NOW YOU’RE Seeing THINGS
Early January isn’t Puget Sound’s sweet spot, but when one is beholden to invitations to sail on other people’s boats, sometimes there’s no choice but to pack a few extra layers, a positive attitude, a piping-hot thermos and maybe something a little stiffer for après-sail time. So when an offer came to join some friends for an all-day outing that would involve a post-nightfall return (read: anytime after 1615 hours at 48 degrees north) to Seattle’s Shilshole Bay Marina, I packed my warmest gear and two FLIR handheld thermal-imaging cameras that I was testing, and I did my best to hoodwink myself into believing it wasn’t 27 degrees when we departed.
Flash-forward 12 frigidbut-fun hours and the sun had slipped below the Olympic Mountains as we were searching for a channel marker. I grabbed FLIR’S Ocean Scout 640 from my sea bag and, after adjusting color palettes, found the buoy just as things were getting frosty. Instantly, the mood thawed and conversation quickly pivoted to dinner, and a nip of Caribbean rum.
The desire to peer through the murk is as aged as the ancient mariner himself, and we modern cruisers are fortunate to live in times when off-the-shelf technology can significantly reduce the stress of nighttime navigation. While thermal-imaging cameras have historically been expensive, this equipment affords a huge amount of safety and situational awareness, both during daylight hours and on the graveyard watch.
Better still, prices are dropping. Here’s a look at how this technology works, and some observations gathered while field-testing three currentgeneration handheld devices.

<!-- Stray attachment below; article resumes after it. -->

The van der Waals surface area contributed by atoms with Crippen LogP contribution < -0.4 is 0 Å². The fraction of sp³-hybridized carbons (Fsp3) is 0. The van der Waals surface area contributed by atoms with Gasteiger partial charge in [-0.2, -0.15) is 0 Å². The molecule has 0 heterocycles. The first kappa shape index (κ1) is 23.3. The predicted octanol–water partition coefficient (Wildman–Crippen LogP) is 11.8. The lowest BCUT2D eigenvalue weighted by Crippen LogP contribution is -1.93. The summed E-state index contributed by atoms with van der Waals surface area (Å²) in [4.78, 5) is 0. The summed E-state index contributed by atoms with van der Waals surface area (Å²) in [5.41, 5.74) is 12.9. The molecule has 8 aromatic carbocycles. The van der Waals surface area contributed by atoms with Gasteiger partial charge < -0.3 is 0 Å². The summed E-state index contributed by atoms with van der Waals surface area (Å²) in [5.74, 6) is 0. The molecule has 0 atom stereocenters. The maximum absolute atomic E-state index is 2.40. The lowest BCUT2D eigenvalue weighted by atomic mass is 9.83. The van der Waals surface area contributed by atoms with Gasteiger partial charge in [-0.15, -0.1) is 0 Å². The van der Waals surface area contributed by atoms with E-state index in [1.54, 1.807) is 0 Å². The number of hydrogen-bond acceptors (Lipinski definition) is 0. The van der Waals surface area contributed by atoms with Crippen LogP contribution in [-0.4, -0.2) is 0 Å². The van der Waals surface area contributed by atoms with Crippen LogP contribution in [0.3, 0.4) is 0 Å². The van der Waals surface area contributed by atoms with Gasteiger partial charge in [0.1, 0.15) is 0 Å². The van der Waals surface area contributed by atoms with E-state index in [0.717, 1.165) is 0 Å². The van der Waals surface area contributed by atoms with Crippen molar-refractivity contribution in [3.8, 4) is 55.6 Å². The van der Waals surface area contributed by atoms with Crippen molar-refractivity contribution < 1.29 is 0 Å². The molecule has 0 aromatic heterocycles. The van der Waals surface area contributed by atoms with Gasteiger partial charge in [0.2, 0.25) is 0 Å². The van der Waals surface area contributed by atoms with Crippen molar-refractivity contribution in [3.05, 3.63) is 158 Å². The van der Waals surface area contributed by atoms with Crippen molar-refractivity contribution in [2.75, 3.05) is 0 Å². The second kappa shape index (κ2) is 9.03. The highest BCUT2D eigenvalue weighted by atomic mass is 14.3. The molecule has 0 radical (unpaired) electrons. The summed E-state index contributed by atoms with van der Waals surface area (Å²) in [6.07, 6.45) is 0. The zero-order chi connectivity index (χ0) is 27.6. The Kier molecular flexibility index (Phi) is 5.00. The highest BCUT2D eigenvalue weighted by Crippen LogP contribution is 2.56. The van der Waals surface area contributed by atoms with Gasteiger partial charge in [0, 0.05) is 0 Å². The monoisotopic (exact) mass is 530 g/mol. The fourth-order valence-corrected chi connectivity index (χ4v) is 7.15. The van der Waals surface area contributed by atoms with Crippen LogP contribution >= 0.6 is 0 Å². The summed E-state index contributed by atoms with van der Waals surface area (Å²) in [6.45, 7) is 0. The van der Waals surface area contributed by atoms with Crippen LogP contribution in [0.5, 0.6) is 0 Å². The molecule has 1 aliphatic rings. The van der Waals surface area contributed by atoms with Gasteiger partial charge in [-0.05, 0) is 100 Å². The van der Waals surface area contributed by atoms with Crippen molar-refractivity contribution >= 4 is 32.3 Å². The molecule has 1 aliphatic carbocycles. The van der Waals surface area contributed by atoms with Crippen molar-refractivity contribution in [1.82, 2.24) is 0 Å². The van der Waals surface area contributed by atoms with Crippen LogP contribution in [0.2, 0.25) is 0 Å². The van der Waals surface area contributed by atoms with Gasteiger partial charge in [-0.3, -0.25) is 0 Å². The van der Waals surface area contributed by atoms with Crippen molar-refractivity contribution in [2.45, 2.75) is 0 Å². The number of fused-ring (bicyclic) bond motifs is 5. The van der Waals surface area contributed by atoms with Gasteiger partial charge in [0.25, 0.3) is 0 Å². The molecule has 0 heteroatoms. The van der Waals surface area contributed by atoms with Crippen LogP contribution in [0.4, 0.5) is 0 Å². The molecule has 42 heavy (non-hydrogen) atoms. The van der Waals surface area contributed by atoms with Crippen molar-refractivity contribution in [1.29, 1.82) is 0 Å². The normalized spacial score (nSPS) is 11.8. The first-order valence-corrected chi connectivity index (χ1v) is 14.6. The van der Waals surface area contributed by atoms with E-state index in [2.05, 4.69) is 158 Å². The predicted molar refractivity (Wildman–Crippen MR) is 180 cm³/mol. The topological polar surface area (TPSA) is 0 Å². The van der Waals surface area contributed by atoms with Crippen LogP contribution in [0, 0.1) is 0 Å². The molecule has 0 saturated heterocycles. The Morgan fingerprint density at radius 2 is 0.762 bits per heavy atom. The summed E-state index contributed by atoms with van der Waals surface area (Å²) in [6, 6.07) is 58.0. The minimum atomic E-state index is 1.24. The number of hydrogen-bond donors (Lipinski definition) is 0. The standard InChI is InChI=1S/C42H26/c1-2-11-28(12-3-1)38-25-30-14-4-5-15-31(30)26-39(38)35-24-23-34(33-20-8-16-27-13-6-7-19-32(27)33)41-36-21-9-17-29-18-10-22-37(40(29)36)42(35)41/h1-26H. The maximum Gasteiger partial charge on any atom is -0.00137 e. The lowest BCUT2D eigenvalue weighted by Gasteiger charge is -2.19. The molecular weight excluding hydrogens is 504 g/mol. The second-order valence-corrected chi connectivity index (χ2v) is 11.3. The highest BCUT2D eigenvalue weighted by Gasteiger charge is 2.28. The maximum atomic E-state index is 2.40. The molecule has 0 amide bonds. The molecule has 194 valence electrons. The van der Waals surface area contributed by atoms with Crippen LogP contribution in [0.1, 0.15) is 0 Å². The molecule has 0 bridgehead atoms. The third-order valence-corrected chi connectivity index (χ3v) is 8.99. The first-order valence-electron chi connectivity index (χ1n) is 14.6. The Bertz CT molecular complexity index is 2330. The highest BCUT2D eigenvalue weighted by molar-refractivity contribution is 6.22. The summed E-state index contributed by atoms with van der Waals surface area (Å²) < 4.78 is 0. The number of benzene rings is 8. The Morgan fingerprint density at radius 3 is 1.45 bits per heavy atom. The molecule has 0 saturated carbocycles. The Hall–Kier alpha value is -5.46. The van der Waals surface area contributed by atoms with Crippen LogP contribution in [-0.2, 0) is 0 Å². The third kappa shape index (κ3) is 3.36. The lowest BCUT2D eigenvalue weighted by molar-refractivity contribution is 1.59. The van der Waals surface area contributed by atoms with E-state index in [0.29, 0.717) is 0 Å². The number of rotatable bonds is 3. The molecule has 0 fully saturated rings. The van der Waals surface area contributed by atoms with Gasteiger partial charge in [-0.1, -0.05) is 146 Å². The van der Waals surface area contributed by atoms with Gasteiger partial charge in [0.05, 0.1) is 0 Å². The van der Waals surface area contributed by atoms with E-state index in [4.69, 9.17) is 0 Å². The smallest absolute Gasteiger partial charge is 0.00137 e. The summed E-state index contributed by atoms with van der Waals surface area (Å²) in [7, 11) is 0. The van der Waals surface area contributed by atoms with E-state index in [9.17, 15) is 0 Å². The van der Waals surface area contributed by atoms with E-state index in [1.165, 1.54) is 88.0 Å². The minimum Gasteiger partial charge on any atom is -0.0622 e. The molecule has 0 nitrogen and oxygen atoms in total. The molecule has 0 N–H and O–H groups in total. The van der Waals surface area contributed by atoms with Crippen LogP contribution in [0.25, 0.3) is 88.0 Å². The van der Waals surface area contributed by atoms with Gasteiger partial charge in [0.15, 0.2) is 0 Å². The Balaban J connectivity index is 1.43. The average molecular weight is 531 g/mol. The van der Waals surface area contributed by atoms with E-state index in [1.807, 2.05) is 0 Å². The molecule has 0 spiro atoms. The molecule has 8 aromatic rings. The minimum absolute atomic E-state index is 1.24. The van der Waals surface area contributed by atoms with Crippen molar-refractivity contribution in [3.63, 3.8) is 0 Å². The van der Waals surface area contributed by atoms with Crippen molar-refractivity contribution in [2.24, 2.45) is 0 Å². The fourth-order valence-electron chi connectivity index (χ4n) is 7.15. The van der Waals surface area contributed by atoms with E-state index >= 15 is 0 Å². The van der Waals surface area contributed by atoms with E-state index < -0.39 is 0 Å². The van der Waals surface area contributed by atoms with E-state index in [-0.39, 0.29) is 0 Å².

Heat of the Moment Thermal-imaging cameras sense minute temperature differences (read: thermal radiation) between objects and their backgrounds that are warmer than absolute zero (a balmy minus-459.67 degrees Fahrenheit). The cameras’ microbolometer sensors use what they capture to render video imagery.
For example, FLIR’S thermal-imaging cameras use microbolometers that are sensitive to 50 millikelvins, or one-twentieth degree Celsius, to create real-time video imagery, which is streamed to an integrated or networked display, requiring little user input. Much like digital cameras, thermal-image cameras come with different pixel densities; higher densities equate to higher-resolution imagery and better digital-zoom functionality (more on this later).
Most thermal-imaging cameras offer different color palettes (i.e., the set of colors that are used to render an image), which allow the users to tailor the imaging to different situations. When the right color palette is matched with the right atmospheric and viewing conditions, these palettes highlight areas of contrast. For example, FLIR’S Ocean Scout 640 handheld camera comes with three palettes, White Hot, Black Hot and Instalert. “White Hot, where the hottest temperatures are white, looks best and interprets best at night,” says Jim Mcgowan, FLIR’S Americas marketing manager. “During the day, I like to flip to Black Hot, which is crisper when things warm up. And if you’re looking for crew overboard, Instalert turns them red.”
Today’s manufacturers offer a wide variety of cameras, starting with handheld models that range from $600 to $7,000, all the way up to fixed-mount devices that can run anywhere from $2,500 to $85,000-plus.
Fixed-mount thermalimaging cameras are fitted inside small domes that network with chart plotters or dedicated screens to display their imagery. These cameras are typically weatherproof, require little maintenance and
Iris Innovations’ color palettes let you adjust to conditions: Black Hot’s good for daytime (top left); White Hot works well at night (above). Red Hot (top right) is useful in emergencies.